Good design should be simple and intentional. Many times, however, it goes unnoticed. For example, the always there, but yet unseen gas gauge that is in every car and truck made today. Look closer though, I am talking about the icon for the gauge.
If I were to show almost anyone other than a young child where that icon is from, they would most likely say it is from a car of some type.
Now here is a question. Which side of the car is a Volkswagon Passat’ gas cap to fill up the car? Left or right? Have you ever driven someone else’s car or a rental and you drive up to the filling station and you realize you are on the wrong side? Why do I ask? Well like I said above, sometimes good design goes unnoticed. Get into your car and look closer at the gas symbol, notice anything else? An arrow? Yes, the often unnoticed arrow that is intentionally there to do one thing—tell you which side of the car your gas cap is on.
Simple, intentional and often unnoticed.
And now you know!
Another ad that I found extremely well done both in telling a story and in the execution of the production was this two-minute ad produced for Chipotle grill. The story in the ad is about a farmer that decides to grow his farm and in the process becomes a mega farm in which the animals and product no longer look like they are intended. In the end, the farmer decides to go back to the start where the farm once was—basically getting back to the roots of farming.
The other interesting story is how this ad was produced. Event though this could have been animated easily—it was produced using stop motion photography and a dolly over a 50-foot table! Even better, the models were made using an additive printing process.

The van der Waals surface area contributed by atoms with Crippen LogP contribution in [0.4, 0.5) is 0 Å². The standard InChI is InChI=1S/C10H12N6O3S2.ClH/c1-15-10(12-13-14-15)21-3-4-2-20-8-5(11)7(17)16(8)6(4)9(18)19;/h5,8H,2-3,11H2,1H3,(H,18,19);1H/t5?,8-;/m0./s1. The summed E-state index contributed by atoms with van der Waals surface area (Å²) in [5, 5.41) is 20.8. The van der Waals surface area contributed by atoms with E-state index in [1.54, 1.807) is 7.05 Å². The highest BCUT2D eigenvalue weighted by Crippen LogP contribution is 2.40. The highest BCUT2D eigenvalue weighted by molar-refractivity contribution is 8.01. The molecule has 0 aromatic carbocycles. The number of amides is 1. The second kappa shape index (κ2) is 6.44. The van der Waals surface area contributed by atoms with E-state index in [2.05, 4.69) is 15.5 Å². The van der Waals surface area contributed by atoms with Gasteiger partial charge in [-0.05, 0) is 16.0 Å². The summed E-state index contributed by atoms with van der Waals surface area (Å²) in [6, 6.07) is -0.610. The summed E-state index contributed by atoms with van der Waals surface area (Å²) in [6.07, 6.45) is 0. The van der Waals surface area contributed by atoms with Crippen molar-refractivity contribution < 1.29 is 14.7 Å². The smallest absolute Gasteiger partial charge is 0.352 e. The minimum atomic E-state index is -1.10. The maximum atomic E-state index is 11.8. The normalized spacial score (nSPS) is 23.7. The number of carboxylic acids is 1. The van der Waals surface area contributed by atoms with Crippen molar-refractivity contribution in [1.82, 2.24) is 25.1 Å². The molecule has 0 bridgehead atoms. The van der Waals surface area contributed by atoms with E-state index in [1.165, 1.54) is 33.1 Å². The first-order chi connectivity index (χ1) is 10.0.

What I think really comes through on this ad is the culture and mission that Chipotle is trying to convey. Simple, clean and fresh. Well done in my eyes.
Enjoy, and as always, let me know what you think!
Here is the making of the commercial.
I found this video online about a replica model of Hamburg, Germany’s airport. This display is part of the Miniatur Wunderland Hamburg display which features the world’s longest model railroad setup, a cruise ship port, space shuttle launch and this model airport just to name a few things. The airport features 15,000 figures, 6,000 trees, 4,500 cars, 40,000 miniature LED lights and up to 45 planes that taxi to and from runways after takeoff and landing which uses a pole system under the runways to simulate the action of flight. Should I ever get the chance to travel to Europe and in particular, Hamburg, Germany, this will be on my list of stops to make.
Today I downloaded the Adobe Nav app for my Apple iPad and was like a little boy in a candy store once again. Even though my coworker said that this app must have been designed by a guy due to its resemblance to a remote control, it has already proven useful for me on several occasions.